Sometimes a football team needs a coach with a soft touch—someone who can make friends with his players, ham it up with journalists, glad-hand important boosters. Other times, a firmer approach is necessary. Justin Wilcox is betting on the latter tack with the hiring of Jerry Azzinaro, the stone-faced veteran tabbed to lead Cal’s defensive line. Known for being something of a drill sergeant (he’s a judo brown belt from Long Island, if that gives you a better picture), Azzinaro is a demanding yet understated coach with a penchant for getting the most out of his players.
With a resume like Azzinaro’s, he’s earned the right to coach however he likes. Over the course of a 36-year career, he’s established himself as one of the foremost defensive line experts in the game. Since his first job as a graduate assistant at American International College—his alma mater—Azzinaro has worked his way up the coaching ladder with stints at UMass (1992-1994, 1997), Boston College (1995-1996), Syracuse (1999-2003), and Duke (2004-2006), among others. He’s a defensive line coach through and through, serving in that capacity except for a couple of brief stints as defensive coordinator and linebackers coach.
While spending 2008 as the DL coach at Marshall, Azzinaro received the call that would take his career to the next level. Chip Kelly invited him to join the staff at Oregon, where he would serve for four seasons (across from fellow Cal assistant-to-be Steve Greatwood). As Cal fans well know, Kelly/Azzinaro’s first three teams all won conference titles. And while the Chip Kelly era at Oregon was defined by high offensive point totals, the Ducks also fielded two top-25 defenses in that stretch.
Kelly made the jump to the NFL in 2013, bringing Azzinaro along as his DL coach and assistant HC. Three years later, Kelly and Azzinaro found their way to San Francisco for one more (ill-fated) season as colleagues. When the 49ers cleaned house, Azzinaro elected to remain in the Bay Area and join Wilcox’s staff.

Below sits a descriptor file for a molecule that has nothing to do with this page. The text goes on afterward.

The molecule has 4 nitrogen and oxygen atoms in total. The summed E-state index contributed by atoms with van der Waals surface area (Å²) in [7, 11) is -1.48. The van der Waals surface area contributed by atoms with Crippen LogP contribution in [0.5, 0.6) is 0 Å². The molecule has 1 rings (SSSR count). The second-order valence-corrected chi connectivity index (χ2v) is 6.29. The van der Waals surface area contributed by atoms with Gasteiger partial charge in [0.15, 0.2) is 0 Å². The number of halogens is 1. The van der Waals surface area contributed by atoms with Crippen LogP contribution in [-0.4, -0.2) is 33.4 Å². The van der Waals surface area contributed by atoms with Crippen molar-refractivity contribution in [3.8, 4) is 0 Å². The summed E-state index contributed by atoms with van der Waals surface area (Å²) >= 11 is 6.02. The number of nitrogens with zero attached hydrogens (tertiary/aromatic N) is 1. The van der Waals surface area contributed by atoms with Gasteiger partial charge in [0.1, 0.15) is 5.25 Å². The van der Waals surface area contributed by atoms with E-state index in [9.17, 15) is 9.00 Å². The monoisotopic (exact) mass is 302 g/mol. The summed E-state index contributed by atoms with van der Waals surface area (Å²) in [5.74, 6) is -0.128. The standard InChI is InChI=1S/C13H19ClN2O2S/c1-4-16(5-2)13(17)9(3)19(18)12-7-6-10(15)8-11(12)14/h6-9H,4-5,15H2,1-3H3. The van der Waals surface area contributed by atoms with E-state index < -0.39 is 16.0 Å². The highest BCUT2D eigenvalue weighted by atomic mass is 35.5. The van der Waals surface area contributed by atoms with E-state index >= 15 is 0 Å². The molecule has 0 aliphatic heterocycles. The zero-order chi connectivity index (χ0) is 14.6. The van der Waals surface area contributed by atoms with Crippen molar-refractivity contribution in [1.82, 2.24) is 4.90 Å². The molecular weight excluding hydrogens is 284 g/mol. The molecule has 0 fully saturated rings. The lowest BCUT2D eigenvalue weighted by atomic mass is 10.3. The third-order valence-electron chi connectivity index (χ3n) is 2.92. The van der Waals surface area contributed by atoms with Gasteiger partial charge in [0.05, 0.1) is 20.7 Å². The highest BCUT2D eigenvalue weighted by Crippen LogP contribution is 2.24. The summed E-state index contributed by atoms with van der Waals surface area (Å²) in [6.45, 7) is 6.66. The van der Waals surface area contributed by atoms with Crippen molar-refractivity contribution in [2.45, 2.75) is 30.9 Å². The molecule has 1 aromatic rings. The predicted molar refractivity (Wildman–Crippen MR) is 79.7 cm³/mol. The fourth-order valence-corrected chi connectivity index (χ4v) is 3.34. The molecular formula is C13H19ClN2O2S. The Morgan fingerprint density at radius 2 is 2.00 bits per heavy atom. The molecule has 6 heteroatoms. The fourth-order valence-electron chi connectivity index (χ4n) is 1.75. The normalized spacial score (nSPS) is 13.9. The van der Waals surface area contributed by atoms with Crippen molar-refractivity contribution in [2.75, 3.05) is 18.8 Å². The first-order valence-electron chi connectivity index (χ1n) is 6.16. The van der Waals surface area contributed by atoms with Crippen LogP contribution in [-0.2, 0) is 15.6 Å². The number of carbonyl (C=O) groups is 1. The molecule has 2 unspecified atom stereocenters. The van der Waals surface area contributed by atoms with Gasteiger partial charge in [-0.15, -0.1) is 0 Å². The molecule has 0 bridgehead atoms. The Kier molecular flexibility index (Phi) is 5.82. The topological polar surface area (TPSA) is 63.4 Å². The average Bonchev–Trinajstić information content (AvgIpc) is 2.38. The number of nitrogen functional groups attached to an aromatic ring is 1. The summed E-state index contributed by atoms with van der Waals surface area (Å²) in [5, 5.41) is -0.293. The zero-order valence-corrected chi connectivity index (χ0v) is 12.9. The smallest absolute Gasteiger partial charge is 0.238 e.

Azzinaro’s NFL fortunes were, like Kelly’s, mixed. Two of his pro defenses were among the best in the league at stopping the run; two were among the worst. His 2014 D was a sack machine; the others were unremarkable on that front. Perhaps Azzinaro will have more consistent success back in college, where he coached four first-round draft picks (Dwight Freeney, Dion Jordan, Arik Armstead, DeForest Buckner).
Cal fans have reason to hope the brash Azzinaro will be a good fit in Berkeley. Underneath all the East Coast bravado, he holds a masters degree in educational psychology and has been known to engage in philosophical debates with his players. He also helped implement the 3-4 at Oregon, the same scheme Wilcox and defensive coordinator Tim DeRuyter hope to put in place at Cal. He even has head coaching experience (albeit for a single year, 1986, with the Western New England University Golden Bears). He’ll surely be tasked with using his collected wisdom to take some pressure off of Cal’s newest assistant, OLBs coach Tony Tuioti. We’ll also monitor his progress on the recruiting front—he could make his first big splash by landing Clemson DT transfer Scott Pagano, whom he recruited to Oregon a few years back.